Moodle 3.3 was released on Monday 15 May and since then we have outlined a number of the key features in this release.
One of the main feature for Moodle 3.3 is of course the improved dashboard that allows users to have faster and easier access to their required courses and activities!
If you have seen our step by step guide video on the new dashboard for Moodle 3.3 as a student or teacher you would have noticed the following enhancements:
- When a student logs into Moodle, they will now see a timeline of activities due and direct links to the activities, which can be sorted by date or courses.
- The courses tab now also features an overview of current courses, those in progress and a list of past and future courses.
- Teachers also have a similar overview with reminders on relevant activities such as assignments that need to be graded being clearly visible and accessible.
Now…do you know how we got to this new and improved dashboard in Moodle 3.3?
Well…the new course overview block was the chosen project submitted by the Moodle Users Association (MUA) – an official non-profit organisation dedicated to contributing towards the core development of Moodle.
How did the MUA get to choosing this project for development in Moodle 3.3?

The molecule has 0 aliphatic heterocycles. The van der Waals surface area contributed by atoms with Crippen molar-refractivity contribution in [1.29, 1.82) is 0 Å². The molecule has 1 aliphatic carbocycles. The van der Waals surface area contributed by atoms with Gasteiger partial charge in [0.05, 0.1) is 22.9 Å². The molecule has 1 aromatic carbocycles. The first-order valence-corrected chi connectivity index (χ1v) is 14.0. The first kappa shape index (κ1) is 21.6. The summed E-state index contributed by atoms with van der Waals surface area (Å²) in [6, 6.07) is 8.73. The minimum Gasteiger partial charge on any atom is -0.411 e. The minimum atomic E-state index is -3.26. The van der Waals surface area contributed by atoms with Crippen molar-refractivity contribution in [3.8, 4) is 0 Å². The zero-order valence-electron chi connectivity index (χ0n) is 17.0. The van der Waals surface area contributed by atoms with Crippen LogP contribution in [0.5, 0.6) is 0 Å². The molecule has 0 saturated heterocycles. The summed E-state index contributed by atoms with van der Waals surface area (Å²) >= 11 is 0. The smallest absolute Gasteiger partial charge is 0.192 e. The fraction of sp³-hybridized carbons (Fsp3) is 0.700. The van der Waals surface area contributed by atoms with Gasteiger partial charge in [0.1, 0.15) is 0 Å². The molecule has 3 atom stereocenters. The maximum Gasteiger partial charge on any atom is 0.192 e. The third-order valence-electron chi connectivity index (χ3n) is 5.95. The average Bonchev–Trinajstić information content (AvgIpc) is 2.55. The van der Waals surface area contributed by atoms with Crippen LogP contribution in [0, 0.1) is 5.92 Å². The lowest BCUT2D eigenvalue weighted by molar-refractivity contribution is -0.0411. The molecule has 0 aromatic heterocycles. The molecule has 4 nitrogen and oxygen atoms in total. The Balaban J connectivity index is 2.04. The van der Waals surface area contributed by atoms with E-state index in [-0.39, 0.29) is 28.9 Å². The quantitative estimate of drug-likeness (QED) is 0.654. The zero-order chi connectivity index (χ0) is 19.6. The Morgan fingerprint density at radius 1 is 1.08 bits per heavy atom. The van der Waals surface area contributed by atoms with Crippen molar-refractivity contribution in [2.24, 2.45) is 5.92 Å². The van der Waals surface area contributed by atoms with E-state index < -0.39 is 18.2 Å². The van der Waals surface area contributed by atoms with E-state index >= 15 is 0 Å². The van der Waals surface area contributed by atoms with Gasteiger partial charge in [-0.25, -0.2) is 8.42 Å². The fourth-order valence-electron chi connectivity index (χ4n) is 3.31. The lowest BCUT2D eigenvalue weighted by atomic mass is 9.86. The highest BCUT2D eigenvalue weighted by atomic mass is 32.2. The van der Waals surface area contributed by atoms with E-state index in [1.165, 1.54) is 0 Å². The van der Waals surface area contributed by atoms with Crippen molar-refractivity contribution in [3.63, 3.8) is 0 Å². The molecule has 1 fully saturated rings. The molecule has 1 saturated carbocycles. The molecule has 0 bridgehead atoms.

We go behind the scenes to the original source as we talk to MUA member and the project submitter, Gemma Lesterhuis, on the why, how, what made her submit this great project!
Moodle: Thanks Gemma for taking the time to chat to us about the new dashboard in Moodle 3.3.
Would you be able to please start with telling us a little bit about yourself – what is your professional background and what has been your involvement with Moodle?
Gemma: I started using Moodle in 2013. At that time I worked full-time at a company, as what you can call a Business IT Liaison. In this role I was responsible for making a connection between IT and the organization while implementing Moodle.
For the organization I was the contact person for the IT department, setting up the site administration and a course template, making manuals, answering questions etc.
Moodle: So, moving to the topic of the new dashboard that everyone is excited about…can you tell us, what prompted you to propose the project?
Gemma: From the moment I started with Moodle, I found the Dashboard clumsy and it has always annoyed me in some way. So every update I hoped for an improvement and I think I tried out almost every plugin that gave just a different idea on the Dashboard. But nothing gave me the feeling that it worked. It was always close but never there.
When I became a freelancer, I actually decided that if I would introduce a plugin it would be an improved Dashboard. But I also felt it would be a too big of project for myself to carry. So over the years (2 in total) I did a bit by bit research, like doing random courses on other learning management system (LMS) systems and writing down what I liked about it. I also gathered up all the (re)questions I received from teachers and students regarding the Dashboard and read on the Moodle forums etc.